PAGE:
Toyota says it will suspend operations at more production lines at its factories in Japan this month due to the coronavirus lockdown in Shanghai.
The firm says the production halt will come into effect on Monday and stay in place until of end of next week.
It is the latest big car maker to announce that it is being impacted by the Covid-19 measures in China.
Meanwhile, Tesla has reportedly halted most production at its Shanghai plant due to problems with sourcing parts.
“Due to the impact of the semiconductor shortage, we announced our revised production plan for May,” Toyota said in a statement.
“However, as a result of the lockdown in Shanghai, China, we have decided to additionally suspend operations of 14 lines at 8 plants in Japan from May 16 (Mon) to May 21 (Sat),” it added.
The company previously said it planned to produce around 750,000 vehicles globally this month but said it had now cut that forecast by about 50,000 due to the lockdown.
Toyota’s announcement came as Shanghai is in its sixth week of an intensifying lockdown that has made it increasingly difficult for manufacturers to operate amid tough restrictions on the movement of people and materials.
It is the latest example of a major car maker being forced to cut back production as a result of the lockdown in Shanghai.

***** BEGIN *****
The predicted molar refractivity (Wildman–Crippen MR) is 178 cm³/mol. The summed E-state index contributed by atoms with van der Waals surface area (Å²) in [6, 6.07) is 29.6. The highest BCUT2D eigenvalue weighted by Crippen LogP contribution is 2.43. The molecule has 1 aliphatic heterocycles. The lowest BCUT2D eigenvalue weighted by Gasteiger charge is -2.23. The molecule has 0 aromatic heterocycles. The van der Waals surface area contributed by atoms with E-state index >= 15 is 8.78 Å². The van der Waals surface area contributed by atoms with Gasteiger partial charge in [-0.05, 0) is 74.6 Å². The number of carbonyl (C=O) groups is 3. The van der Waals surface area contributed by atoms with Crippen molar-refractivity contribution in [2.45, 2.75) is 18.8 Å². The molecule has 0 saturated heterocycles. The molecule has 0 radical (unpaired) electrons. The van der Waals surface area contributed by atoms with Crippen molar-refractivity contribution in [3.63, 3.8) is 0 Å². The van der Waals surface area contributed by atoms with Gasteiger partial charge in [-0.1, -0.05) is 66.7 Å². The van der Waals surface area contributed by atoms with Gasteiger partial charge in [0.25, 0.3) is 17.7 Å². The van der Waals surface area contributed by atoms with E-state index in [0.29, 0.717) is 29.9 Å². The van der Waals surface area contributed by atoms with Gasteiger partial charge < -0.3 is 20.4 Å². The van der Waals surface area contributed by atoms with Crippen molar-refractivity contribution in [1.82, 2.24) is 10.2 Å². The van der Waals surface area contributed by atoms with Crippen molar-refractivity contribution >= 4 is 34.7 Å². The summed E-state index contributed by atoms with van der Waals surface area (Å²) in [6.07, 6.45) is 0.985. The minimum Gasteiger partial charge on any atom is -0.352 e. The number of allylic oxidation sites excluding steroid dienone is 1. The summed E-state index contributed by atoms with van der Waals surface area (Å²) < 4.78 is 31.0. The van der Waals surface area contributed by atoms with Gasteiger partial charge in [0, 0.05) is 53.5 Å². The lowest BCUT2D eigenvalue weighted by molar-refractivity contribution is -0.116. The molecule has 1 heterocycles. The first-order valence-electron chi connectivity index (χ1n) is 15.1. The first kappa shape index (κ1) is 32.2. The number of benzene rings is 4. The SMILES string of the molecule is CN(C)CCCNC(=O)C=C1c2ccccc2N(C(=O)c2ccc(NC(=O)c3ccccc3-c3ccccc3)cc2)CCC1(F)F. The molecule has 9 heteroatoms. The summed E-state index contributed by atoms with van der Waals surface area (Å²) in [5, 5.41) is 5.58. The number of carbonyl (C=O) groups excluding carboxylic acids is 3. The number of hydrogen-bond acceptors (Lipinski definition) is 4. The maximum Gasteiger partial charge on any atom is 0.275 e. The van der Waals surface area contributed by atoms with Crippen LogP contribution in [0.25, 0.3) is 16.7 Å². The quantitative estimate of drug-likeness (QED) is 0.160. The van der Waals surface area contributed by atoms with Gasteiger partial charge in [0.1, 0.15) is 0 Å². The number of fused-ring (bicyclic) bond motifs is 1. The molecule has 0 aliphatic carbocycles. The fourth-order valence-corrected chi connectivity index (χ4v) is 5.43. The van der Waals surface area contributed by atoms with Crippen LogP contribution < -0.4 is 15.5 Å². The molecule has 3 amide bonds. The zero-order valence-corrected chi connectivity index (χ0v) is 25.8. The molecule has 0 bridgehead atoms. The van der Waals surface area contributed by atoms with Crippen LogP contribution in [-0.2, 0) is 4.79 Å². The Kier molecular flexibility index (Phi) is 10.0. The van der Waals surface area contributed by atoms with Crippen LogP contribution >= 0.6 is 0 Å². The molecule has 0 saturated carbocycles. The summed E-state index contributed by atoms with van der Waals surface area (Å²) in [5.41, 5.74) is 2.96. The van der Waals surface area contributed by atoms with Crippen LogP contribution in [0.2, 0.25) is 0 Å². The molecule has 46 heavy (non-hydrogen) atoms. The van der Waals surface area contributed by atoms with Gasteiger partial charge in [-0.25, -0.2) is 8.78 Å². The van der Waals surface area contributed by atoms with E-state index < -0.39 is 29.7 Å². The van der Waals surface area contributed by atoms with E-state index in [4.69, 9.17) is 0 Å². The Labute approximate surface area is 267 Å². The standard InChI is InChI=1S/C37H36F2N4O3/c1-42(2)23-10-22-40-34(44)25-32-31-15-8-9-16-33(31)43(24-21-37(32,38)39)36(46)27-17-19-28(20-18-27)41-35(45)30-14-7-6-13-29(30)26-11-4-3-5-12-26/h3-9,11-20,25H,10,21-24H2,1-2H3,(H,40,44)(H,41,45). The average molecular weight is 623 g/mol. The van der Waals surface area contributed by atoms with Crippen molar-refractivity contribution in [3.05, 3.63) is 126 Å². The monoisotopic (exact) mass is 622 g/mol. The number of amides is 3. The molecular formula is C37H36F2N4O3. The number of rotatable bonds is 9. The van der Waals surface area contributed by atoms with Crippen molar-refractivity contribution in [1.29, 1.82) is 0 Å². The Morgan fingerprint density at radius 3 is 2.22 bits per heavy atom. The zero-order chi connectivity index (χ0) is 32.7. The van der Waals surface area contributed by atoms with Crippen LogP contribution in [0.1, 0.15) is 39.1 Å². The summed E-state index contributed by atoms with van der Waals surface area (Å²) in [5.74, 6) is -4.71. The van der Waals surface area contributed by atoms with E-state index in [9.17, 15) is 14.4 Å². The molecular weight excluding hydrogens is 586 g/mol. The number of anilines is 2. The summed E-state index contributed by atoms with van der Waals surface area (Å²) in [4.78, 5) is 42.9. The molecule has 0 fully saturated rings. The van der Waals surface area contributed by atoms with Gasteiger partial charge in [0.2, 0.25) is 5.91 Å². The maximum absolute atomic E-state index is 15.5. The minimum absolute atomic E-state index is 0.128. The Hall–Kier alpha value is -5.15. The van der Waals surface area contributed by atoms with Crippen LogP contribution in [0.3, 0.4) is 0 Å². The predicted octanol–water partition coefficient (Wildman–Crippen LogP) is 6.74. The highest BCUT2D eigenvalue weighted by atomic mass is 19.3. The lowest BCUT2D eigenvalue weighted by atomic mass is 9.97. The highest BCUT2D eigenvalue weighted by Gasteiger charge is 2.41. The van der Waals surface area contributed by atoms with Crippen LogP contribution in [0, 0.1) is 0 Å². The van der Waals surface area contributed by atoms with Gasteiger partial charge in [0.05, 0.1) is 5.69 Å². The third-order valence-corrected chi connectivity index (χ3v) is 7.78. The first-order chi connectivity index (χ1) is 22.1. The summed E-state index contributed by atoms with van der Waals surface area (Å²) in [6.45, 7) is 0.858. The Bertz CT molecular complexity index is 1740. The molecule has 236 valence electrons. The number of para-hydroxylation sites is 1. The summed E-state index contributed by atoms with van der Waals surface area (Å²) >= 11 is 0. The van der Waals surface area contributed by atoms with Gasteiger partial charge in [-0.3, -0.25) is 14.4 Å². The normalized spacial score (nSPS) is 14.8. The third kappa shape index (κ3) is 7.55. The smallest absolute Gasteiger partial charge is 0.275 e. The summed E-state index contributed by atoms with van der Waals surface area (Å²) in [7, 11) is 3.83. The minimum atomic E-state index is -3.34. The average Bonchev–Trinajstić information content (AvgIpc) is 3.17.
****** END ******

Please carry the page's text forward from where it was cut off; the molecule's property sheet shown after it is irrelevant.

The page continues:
Tesla has halted most of its production at its plant in the city due to problems securing parts for its electric vehicles, according to Reuters, citing an internal memo.
On Tuesday, the company planned to manufacture fewer than 200 vehicles at its factory in the city, the news agency said.
That would be far below production of around 1,200 vehicles a day Tesla’s Shanghai plant had seen shortly after reopening last month following a 22-day closure.
Meanwhile, the electric car maker’s sales in China had already slumped by 98% in April from a month earlier, data released by the China Passenger Car Association showed.
However, during a virtual appearance at the FT Future of the Car 2022 conference on Tuesday Tesla’s boss Elon Musk said China’s lockdown measures would not be “a significant issue in the coming weeks”.
Tesla did not immediately respond to a request from the BBC for comment.BBC